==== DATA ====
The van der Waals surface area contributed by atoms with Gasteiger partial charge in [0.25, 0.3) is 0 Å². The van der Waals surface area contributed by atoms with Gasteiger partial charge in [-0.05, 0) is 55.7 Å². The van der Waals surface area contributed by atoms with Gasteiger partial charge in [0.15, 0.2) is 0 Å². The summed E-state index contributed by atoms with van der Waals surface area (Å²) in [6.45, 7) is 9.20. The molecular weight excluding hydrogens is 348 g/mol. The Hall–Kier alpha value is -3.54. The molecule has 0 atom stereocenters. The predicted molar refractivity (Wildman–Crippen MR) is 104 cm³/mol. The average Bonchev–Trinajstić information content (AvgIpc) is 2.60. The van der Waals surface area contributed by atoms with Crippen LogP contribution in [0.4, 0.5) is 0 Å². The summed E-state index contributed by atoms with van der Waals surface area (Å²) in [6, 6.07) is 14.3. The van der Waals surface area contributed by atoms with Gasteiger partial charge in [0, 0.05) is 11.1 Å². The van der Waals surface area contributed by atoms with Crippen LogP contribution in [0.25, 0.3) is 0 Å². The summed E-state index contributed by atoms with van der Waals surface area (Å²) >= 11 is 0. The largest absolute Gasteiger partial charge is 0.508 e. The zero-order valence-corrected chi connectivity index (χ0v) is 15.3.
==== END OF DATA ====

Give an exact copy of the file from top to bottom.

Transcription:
The van der Waals surface area contributed by atoms with Gasteiger partial charge in [0.25, 0.3) is 0 Å². The van der Waals surface area contributed by atoms with Gasteiger partial charge in [-0.05, 0) is 55.7 Å². The van der Waals surface area contributed by atoms with Gasteiger partial charge in [0.15, 0.2) is 0 Å². The summed E-state index contributed by atoms with van der Waals surface area (Å²) in [6.45, 7) is 9.20. The molecular weight excluding hydrogens is 348 g/mol. The Hall–Kier alpha value is -3.54. The molecule has 0 atom stereocenters. The predicted molar refractivity (Wildman–Crippen MR) is 104 cm³/mol. The average Bonchev–Trinajstić information content (AvgIpc) is 2.60. The van der Waals surface area contributed by atoms with Crippen LogP contribution in [0.4, 0.5) is 0 Å². The summed E-state index contributed by atoms with van der Waals surface area (Å²) in [6, 6.07) is 14.3. The van der Waals surface area contributed by atoms with Gasteiger partial charge in [0, 0.05) is 11.1 Å². The van der Waals surface area contributed by atoms with Crippen LogP contribution in [0.25, 0.3) is 0 Å². The summed E-state index contributed by atoms with van der Waals surface area (Å²) >= 11 is 0. The largest absolute Gasteiger partial charge is 0.508 e. The zero-order valence-corrected chi connectivity index (χ0v) is 15.3.